Do Professors Penalize Conservative Students?


“There’s been a lot of talk lately about self-censorship on campus. According to one popular theory, conservative students censor themselves because they believe that if they state their true views, they will get a lower grade. This theory is true.”

But the belief is false.

So begins a very informative series of tweets by Jeffrey Sachs (Acadia) about the “myth of partisan grading,” which I repost below.

Adam Fuss, daguerreotype from the series, “My Ghost”

 

As regular readers know, I have often suggested that a somewhat similar phenomenon is true regarding professors, namely, that faculty self-censorship based on fear of negative repercussions for defending unpopular beliefs in their research or for explaining defenses of controversial positions in their classes is not justified. Perhaps Dr. Sachs will look over the evidence and tweet about that sometime soon.

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Edward Teach
Edward Teach
2 years ago

When evaluating whether to accept this specific evidence for these specific claims, I think it’s worth keeping in mind what our standards of evidence are in other debates when discussing bias or discrimination against other groups.

Compare: ‘We conducted one study giving CVs to job panels and found no evidence of discrimination against women/racial minorities in philosophy. Also this one study from 2005 found that women/minorities were not discriminated against in hiring after controlling for number of publications, also women minorities instructors are less ‘egalitarian’ in their marking as shown by this 2012 study. Therefore, the narrative that discrimination is having substantial effects on the gender/racial makeup of our discipline is unjustified. Sorry beingawomaninphilosophy.wordpress.com, the plural of anecdote is not data.” Report

Paul
Paul
2 years ago

Interesting serial tweets. It would be even more interesting to see the argument written up in a peer-reviewed journal.
Report

William
William
Reply to  Paul
2 years ago

They cite their own paper in a peer-reviewed journal.Report

Robert A Gressis
Robert A Gressis
2 years ago

It’s worth looking at Lee Jussim’s response:

https://twitter.com/PsychRabble/status/1095393590480650241Report

JTD
JTD
Reply to  Robert A Gressis
2 years ago

Not having a foot in either ideological camp I initially gave the discrimination hypothesis a .5 credence. Reading Sachs’s criticism shifted that credence slightly down (only slightly because given the replication crisis in the social sciences I no longer see a handful of statistically significant results as strong evidence). However, reading this response by Jussim makes me think that the studies Sachs’s cites don’t bear that well on the hypothesis he is considering and thus my credence is back to .5. Report

A.
A.
Reply to  Robert A Gressis
2 years ago

wow – after reading the response it is honestly depressing to learn that studies quoted as evidence have almost no relation to any claim ever made about conservative bias. I find this depressing not just in this instance, but because I think it is representative of the way academics (and philosophers in particular) appeal to a study, with a righteous air of authority “look I”m using science” and then their word is taken as true without the study being checked for relevance or rigor. We need to start being skeptical of appeals to “studies.”Report

Robert A Gressis
Robert A Gressis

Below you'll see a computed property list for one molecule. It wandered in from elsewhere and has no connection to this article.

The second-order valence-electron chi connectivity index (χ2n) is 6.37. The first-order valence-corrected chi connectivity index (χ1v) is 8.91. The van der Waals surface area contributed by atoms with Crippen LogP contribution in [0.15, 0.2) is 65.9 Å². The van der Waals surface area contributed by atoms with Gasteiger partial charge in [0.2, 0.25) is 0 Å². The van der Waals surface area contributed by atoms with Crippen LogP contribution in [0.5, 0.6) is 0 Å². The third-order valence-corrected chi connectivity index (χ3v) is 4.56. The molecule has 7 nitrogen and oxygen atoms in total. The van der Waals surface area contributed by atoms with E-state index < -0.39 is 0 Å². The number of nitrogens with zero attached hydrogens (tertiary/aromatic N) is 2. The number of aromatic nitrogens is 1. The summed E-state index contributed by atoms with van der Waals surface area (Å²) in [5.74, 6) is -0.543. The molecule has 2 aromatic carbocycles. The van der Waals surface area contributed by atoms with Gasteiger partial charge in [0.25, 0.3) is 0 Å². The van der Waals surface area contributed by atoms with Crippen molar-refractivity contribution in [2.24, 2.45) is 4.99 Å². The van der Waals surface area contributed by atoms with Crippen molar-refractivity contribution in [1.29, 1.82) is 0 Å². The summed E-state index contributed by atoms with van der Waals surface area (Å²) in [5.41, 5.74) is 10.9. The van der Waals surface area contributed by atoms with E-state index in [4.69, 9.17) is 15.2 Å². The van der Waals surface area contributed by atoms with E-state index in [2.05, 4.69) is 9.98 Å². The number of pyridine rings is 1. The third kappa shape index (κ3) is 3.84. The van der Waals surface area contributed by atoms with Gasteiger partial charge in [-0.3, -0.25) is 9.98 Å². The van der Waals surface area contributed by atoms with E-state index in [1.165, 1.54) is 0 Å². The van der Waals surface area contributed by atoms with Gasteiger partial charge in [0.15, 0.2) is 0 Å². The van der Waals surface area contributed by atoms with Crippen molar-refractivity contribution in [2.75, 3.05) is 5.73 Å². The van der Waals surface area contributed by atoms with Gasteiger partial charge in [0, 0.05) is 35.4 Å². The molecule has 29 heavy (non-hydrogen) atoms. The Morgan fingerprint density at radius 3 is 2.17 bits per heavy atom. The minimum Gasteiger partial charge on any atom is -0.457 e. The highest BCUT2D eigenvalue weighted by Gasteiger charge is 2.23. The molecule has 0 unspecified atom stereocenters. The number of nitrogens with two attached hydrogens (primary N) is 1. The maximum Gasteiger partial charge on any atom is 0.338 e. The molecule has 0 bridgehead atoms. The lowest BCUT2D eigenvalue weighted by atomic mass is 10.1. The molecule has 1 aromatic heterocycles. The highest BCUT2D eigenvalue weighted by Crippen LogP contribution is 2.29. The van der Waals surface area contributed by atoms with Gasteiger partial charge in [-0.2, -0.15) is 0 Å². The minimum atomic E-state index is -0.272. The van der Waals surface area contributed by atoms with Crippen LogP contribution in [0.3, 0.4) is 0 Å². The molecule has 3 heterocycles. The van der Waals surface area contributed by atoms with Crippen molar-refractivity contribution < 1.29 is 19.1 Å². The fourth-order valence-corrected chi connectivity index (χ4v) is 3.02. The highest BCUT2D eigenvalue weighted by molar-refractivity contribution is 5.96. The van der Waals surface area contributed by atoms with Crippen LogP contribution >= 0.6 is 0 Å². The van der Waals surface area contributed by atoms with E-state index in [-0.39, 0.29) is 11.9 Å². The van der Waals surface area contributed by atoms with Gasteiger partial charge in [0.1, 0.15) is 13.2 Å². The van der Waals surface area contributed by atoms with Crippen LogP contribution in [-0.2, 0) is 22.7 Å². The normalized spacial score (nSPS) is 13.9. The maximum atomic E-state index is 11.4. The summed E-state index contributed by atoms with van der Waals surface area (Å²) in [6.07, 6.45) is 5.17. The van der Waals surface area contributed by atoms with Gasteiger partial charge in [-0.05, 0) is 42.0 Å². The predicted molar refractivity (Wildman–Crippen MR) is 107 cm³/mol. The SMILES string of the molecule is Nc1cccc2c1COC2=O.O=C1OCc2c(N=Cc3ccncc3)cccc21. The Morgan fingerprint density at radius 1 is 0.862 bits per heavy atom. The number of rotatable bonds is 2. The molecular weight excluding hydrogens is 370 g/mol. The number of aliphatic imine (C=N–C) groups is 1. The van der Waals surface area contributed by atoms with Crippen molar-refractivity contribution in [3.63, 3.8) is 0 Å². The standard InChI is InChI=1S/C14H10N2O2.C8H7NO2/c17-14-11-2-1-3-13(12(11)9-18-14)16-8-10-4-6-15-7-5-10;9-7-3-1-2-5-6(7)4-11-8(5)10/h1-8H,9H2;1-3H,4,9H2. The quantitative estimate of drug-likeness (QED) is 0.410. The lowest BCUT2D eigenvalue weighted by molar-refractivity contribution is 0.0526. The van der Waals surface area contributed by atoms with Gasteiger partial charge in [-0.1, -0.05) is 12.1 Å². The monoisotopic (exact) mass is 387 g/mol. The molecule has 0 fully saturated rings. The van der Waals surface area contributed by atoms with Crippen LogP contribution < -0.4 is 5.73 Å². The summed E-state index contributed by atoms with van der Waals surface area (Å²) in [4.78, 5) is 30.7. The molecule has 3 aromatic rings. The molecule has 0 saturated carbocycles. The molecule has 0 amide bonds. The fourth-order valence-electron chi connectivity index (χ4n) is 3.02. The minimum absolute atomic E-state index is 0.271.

Reply to  A.
2 years ago

Well, don’t take Jussim’s response as dispositive. Sachs responds, as do others, and their responses don’t look bad to me.

The lesson I took from the exchange is not that Jussim is right and Sachs is wrong, so much as: (1) if I really want to get to the bottom of this, I can’t just read a Twitter-thread; I’ve got to do a *lot* of work; and (2) if I read a Twitter thread and then come to a conclusion about things, I may be epistemically worse off than if I’d never read the Twitter thread at all!Report

A.
A.
Reply to  Robert A Gressis
2 years ago

Fair enough. But I don’t think any of my comments suggests taking “Jussim’s response as dispositive.” I think I was clear that my point is we should be concerned and skeptical of the appeal to studies, in any philosophical argument. I don’t have an opinion about conservative bias, or at least, not an opinion I really want to get into at the moment.Report

Pedro
Pedro
2 years ago

The first study specifically doesn’t seem very conclusive. Here’s the essay prompt:
“What does the Democratic party stand for? What are its major goals (regarding economic, social, and foreign policy)? Who are its major leaders? Who are its major constituencies/supporters?”

Here’s what the TAs were told about the study:
“The only information TAs were given about its purpose was that the study would ‘assess some of the factors that affect the scores that TAs assign undergraduate political science essays.'”

That is, there was little/no bias when the TAs graded an essay about a mostly neutral topic (plus, they knew more or less what the study was assessing). How much can we extrapolate from this? Not much. I suspect that when students complain about self-censorship, they don’t have in mind questions such as, “Who are the major leaders of the Democratic Party?”. Would the study be more informative if the essay was argumentative? Maybe. But here’s what the authors have to say in the discussion section of the paper:
“[A] different essay prompt might have altered the possibilities for affinity bias in grading. A more controversial prompt (e.g., “Are Democrats the party of special interests?” “Are Republicans the party of the rich?”)
might have elicited responses that more strongly engage partisan filtering. But we should also note that such experiments might lack external validity, as (in our experience) it is rare to find professors who would consider assigning such prompts”